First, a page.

That's an interesting point Nettles. Perhaps the answer will emerge if we find out why people become skeptics in the first place. For example:
1. If the purpose is to bash non-evidence claimants, then skeptics are as subject to pack behaviour as any other creatures and hence why everyone "agrees" with everyone else.
2. Perhaps skeptics are scientists who doggedly follow the rules of science. There is either evidence for claims or there is no evidence for claims. Not much for skeptics to disagree on there then.
I am also beginning to find popular American Skeptics magazines boring because it's ho-hum the same UFO/psychic/medium themes, just the names and places change.
On the other hand, for example, I find research into why people are willing to accept non evidence-based claims interesting precisely because we know so little about it and it is therefore usually novel. However, these topics is not as popular as believer-bashing in skeptical circles (check out headings in these forums to see what the majority of topics are).
A refreshing change from the usual skeptical literature is the The Skeptical Intelligencer magazine edited by Mike Heap of AKSE. For instance, the last issue was themed around the placebo effect with fascinating articles by experts from various disciplines. The final article by Mike was brilliant and I still laugh when reading it: it's about how to set up your own "placebo practice". When you read it, you'll see exactly what every homeopath and alternative healer is doing! And indeed how to start your own and make a million! Mike kindly sent me an electronic copy and if anybody wants one, pm me here with your email address and I'll send it.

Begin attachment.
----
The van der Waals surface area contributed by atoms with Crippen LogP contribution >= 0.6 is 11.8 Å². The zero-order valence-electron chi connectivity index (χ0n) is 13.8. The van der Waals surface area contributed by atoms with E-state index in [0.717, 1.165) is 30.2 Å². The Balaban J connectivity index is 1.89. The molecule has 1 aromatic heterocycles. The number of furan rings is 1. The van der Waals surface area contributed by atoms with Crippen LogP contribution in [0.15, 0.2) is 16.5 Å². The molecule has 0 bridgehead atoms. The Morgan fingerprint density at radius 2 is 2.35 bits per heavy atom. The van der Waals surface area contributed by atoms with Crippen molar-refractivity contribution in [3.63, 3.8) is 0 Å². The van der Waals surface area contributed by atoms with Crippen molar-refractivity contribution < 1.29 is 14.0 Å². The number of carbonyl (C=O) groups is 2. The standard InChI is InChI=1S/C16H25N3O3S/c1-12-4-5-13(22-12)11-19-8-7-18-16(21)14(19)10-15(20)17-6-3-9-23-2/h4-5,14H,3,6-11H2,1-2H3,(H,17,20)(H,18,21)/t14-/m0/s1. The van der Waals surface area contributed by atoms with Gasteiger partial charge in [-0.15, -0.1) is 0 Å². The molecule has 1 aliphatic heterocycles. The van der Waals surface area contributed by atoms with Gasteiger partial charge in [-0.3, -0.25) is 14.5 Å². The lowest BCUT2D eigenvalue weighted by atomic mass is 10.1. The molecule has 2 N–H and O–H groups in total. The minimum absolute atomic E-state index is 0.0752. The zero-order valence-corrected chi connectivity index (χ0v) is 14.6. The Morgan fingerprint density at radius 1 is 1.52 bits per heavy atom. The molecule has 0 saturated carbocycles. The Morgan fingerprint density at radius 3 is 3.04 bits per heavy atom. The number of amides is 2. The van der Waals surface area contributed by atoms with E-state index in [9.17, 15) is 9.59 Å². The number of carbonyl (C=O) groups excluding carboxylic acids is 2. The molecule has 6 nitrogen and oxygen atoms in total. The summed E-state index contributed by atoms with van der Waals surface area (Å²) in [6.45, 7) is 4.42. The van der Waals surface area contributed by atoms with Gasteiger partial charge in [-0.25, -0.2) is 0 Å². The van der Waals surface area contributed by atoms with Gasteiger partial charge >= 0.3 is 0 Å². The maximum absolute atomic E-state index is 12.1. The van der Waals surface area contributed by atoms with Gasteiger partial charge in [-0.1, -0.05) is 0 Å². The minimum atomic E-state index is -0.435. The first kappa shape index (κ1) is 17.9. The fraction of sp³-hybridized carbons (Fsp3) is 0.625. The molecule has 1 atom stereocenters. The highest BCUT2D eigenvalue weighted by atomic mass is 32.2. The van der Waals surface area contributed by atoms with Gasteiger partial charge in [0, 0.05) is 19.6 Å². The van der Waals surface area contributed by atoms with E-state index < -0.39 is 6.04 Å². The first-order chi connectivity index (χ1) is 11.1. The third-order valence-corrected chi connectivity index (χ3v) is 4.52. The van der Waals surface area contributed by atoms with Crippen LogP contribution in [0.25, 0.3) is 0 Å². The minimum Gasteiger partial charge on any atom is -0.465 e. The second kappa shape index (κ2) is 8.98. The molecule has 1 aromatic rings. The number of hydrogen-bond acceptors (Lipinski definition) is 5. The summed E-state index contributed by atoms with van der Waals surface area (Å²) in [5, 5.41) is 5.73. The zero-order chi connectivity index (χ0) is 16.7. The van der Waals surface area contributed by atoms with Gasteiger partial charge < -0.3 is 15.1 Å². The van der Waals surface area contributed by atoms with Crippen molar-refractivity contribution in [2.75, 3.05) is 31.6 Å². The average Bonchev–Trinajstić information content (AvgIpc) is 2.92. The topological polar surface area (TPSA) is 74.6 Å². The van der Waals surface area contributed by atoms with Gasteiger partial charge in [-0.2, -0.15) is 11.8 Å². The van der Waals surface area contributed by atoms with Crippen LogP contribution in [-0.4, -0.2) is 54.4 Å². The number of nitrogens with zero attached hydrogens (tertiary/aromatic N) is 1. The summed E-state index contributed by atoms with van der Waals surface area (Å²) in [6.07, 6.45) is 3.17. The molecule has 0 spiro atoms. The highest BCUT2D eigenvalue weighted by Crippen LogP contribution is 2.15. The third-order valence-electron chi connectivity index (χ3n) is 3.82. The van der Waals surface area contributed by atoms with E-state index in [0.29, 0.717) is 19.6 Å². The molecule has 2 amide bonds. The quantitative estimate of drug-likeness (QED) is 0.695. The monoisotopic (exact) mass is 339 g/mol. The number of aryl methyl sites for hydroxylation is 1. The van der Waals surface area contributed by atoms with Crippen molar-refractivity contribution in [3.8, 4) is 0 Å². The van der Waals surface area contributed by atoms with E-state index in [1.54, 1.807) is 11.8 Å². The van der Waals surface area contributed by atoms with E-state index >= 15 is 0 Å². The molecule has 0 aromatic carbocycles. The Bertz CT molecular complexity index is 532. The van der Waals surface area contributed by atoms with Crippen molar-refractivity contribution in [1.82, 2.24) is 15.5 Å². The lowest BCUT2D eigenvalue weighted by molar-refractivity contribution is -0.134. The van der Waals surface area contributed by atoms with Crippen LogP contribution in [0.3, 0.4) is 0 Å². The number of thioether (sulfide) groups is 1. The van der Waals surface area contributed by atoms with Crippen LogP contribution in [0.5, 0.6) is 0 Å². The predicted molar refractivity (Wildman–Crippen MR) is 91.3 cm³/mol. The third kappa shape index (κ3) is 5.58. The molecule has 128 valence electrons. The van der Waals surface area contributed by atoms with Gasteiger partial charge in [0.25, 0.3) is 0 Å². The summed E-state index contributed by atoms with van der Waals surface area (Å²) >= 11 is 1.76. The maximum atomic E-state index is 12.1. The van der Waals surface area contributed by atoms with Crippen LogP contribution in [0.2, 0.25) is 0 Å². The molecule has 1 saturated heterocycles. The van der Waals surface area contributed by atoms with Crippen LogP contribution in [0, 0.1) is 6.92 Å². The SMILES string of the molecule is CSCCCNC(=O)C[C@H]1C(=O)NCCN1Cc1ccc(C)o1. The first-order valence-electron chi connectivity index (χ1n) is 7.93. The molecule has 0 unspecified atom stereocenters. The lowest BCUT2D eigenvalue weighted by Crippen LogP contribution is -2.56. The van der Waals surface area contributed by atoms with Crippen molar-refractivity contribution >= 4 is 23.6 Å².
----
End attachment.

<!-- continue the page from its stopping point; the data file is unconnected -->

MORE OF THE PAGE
I guess what I am suggesting is that there can be more to skepticism than Believer-Bashing which while fun at times tends to get repetitive.
In fact Wayne Spencer, one the finest skeptics I know, believes that in order for skepticism to become an interesting and seriously accepted discipline, it needs to throw off this its populist believer-bashing image. However, while I sympathise with his view, I am not sure that I entirely agree. Serious skepticism can be as dry as any scientific article and therefore not accessible to most members of the public, surely one of the audiences that need it most for their protection. I therefore believe that skeptical populists do a good job of educating the public, but I hope that is not the beginning and end of all skepticism because as we are discovering, it can get rather boring with not much new content to discuss.